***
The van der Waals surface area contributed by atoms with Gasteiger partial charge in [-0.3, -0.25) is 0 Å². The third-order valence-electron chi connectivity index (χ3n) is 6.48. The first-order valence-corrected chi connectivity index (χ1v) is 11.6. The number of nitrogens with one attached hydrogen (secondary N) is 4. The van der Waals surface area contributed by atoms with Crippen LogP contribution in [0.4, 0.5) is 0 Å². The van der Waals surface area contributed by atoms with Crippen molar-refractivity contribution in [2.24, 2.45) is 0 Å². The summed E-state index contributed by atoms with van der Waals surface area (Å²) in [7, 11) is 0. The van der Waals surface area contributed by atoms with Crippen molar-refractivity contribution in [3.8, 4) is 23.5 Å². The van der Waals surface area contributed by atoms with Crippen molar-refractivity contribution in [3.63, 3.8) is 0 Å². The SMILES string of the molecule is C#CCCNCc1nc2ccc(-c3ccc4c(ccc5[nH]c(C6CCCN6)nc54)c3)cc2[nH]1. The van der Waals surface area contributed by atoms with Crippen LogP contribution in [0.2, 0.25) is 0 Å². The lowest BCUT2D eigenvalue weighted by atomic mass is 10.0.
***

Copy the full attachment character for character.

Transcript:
The van der Waals surface area contributed by atoms with Gasteiger partial charge in [-0.3, -0.25) is 0 Å². The third-order valence-electron chi connectivity index (χ3n) is 6.48. The first-order valence-corrected chi connectivity index (χ1v) is 11.6. The number of nitrogens with one attached hydrogen (secondary N) is 4. The van der Waals surface area contributed by atoms with Crippen LogP contribution in [0.4, 0.5) is 0 Å². The van der Waals surface area contributed by atoms with Crippen molar-refractivity contribution in [2.24, 2.45) is 0 Å². The summed E-state index contributed by atoms with van der Waals surface area (Å²) in [7, 11) is 0. The van der Waals surface area contributed by atoms with Crippen molar-refractivity contribution in [3.8, 4) is 23.5 Å². The van der Waals surface area contributed by atoms with Crippen molar-refractivity contribution in [3.63, 3.8) is 0 Å². The SMILES string of the molecule is C#CCCNCc1nc2ccc(-c3ccc4c(ccc5[nH]c(C6CCCN6)nc54)c3)cc2[nH]1. The van der Waals surface area contributed by atoms with Crippen LogP contribution in [0.2, 0.25) is 0 Å². The lowest BCUT2D eigenvalue weighted by atomic mass is 10.0.